“Our focus is eliminating data silos and bringing more data together in the Snowflake Data Cloud — different developer languages like Python, Java, etc., as well as data from across workloads and types so that users can get more business value from data,” Torsten Grabs, Snowflake’s director of product management, told Insider. “Data collaboration is something we deeply believe in.”
Python is key to the machine-learning industry
Companies analyzing any large amount of data use Python to process that information, running it through tests and transformations to derive insights. Those insights, gathered by analysts and data scientists, can inform decisions on the scale of billions of dollars. Machine-learning tools in Python play a key role in that process, from determining whether trends are significant to producing more accurate forecasts.
In November, Snowflake announced it would finally natively support Python in a development environment called Snowpark.
“Snowpark for Python will help reach out to new developers and data engineers that use the popular Python language, especially to support new and complex data-science initiatives,” Noel Yuhanna, a Forrester vice president and its principal analyst, said. “It opens the door for more engineers and developers to leverage the Snowflake platform.”
The company then made a big bet this month when it announced it will pay $800 million for the company behind the open-source project, Streamlit. Massive price tags for companies running open-source tools aren’t entirely unheard of, but Streamlit served a niche community of machine-learning and data-science experts. Developers have built around 1.5 million applications on Streamlit.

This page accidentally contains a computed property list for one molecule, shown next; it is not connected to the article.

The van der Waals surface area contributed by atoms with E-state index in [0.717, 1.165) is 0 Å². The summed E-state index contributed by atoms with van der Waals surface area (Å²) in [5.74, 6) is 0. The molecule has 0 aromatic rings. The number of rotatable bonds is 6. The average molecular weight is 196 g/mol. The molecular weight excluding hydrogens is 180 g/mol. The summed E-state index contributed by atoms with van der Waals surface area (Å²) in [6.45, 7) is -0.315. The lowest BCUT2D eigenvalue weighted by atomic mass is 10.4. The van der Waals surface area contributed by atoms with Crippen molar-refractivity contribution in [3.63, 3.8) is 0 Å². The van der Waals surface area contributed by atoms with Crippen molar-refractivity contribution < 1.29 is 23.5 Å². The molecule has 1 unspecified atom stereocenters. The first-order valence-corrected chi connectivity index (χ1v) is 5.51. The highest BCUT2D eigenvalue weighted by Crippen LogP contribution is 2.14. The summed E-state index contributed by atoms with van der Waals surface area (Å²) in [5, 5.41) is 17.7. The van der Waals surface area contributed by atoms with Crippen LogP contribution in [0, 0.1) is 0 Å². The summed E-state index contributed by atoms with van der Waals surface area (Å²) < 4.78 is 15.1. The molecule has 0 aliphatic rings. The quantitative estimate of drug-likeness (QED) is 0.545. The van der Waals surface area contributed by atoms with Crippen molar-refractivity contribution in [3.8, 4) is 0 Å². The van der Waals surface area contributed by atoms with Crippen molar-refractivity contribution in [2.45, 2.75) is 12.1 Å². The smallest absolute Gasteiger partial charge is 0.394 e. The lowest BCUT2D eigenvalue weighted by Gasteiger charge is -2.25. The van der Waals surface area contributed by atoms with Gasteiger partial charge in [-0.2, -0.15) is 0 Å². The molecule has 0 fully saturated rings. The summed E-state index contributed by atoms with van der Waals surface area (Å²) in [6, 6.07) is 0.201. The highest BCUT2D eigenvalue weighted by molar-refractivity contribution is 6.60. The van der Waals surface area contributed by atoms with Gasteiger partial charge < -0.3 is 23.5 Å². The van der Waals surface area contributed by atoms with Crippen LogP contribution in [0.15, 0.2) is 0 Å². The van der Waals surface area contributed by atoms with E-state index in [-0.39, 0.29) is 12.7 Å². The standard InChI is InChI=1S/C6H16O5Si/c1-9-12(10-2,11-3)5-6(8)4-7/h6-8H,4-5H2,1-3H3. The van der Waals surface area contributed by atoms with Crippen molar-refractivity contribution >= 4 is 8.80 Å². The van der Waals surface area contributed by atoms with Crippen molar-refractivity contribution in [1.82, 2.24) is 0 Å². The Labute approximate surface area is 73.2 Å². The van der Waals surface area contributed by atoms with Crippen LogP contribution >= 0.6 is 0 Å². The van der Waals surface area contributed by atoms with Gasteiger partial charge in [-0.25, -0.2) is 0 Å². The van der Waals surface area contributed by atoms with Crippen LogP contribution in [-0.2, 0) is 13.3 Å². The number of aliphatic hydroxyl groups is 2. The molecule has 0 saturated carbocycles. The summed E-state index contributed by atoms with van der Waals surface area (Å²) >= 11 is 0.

Now, with so many off-the-shelf applications available, Snowflake’s weakness in machine learning could be offset by an app store of sorts for high-level machine-learning questions. Streamlit offers one route, and its competitors like Plotly and Hugging Face’s Gradio are also looking to court much of the same crowd by making tools to share machine-learning apps.
To be sure, Snowflake has approached big data and warehousing in broad strokes. That strategy remains its biggest advantage as the company continues to post strong quarters. It remains to be seen how the integration will go, but if it sticks the landing, Snowflake may be able to fend off an existential threat in its weakness in supporting data science and machine learning.
“I think the point is, if they can attach services up and down the stack, that’s how Snowflake gets bigger,” Newman said. “Focusing on the warehousing layer is somewhat limiting for the total addressable market, and the market wants growth.
“I wouldn’t say it’s the most obvious but it’s pretty obvious that an extensibility of data services, especially toward data science, that has to be one that it would prioritize in order to stay relevant.”